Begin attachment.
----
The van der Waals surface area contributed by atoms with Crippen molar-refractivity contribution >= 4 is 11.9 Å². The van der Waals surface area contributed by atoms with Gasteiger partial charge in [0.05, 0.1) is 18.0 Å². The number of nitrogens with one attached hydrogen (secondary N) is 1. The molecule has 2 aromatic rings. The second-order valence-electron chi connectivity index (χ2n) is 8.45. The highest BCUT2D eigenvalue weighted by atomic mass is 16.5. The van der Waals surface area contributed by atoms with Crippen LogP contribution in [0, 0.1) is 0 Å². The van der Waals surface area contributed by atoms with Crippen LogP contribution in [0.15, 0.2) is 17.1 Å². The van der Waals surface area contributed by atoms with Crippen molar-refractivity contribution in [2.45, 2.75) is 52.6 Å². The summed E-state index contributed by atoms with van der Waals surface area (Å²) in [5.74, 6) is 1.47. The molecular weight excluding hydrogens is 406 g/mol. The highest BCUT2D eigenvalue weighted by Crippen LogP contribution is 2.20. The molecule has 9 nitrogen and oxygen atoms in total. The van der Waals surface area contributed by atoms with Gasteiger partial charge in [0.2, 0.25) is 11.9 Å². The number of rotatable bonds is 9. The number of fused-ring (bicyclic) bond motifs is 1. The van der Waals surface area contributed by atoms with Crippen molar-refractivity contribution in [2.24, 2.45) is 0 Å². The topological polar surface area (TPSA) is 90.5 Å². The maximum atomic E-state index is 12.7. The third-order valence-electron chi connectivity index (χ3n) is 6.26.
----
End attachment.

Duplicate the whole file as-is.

The van der Waals surface area contributed by atoms with Crippen molar-refractivity contribution >= 4 is 11.9 Å². The van der Waals surface area contributed by atoms with Gasteiger partial charge in [0.05, 0.1) is 18.0 Å². The number of nitrogens with one attached hydrogen (secondary N) is 1. The molecule has 2 aromatic rings. The second-order valence-electron chi connectivity index (χ2n) is 8.45. The highest BCUT2D eigenvalue weighted by atomic mass is 16.5. The van der Waals surface area contributed by atoms with Crippen LogP contribution in [0, 0.1) is 0 Å². The van der Waals surface area contributed by atoms with Crippen LogP contribution in [0.15, 0.2) is 17.1 Å². The van der Waals surface area contributed by atoms with Crippen molar-refractivity contribution in [2.45, 2.75) is 52.6 Å². The summed E-state index contributed by atoms with van der Waals surface area (Å²) in [5.74, 6) is 1.47. The molecular weight excluding hydrogens is 406 g/mol. The highest BCUT2D eigenvalue weighted by Crippen LogP contribution is 2.20. The molecule has 9 nitrogen and oxygen atoms in total. The van der Waals surface area contributed by atoms with Gasteiger partial charge in [0.2, 0.25) is 11.9 Å². The number of rotatable bonds is 9. The number of fused-ring (bicyclic) bond motifs is 1. The van der Waals surface area contributed by atoms with Crippen molar-refractivity contribution in [2.24, 2.45) is 0 Å². The topological polar surface area (TPSA) is 90.5 Å². The maximum atomic E-state index is 12.7. The third-order valence-electron chi connectivity index (χ3n) is 6.26.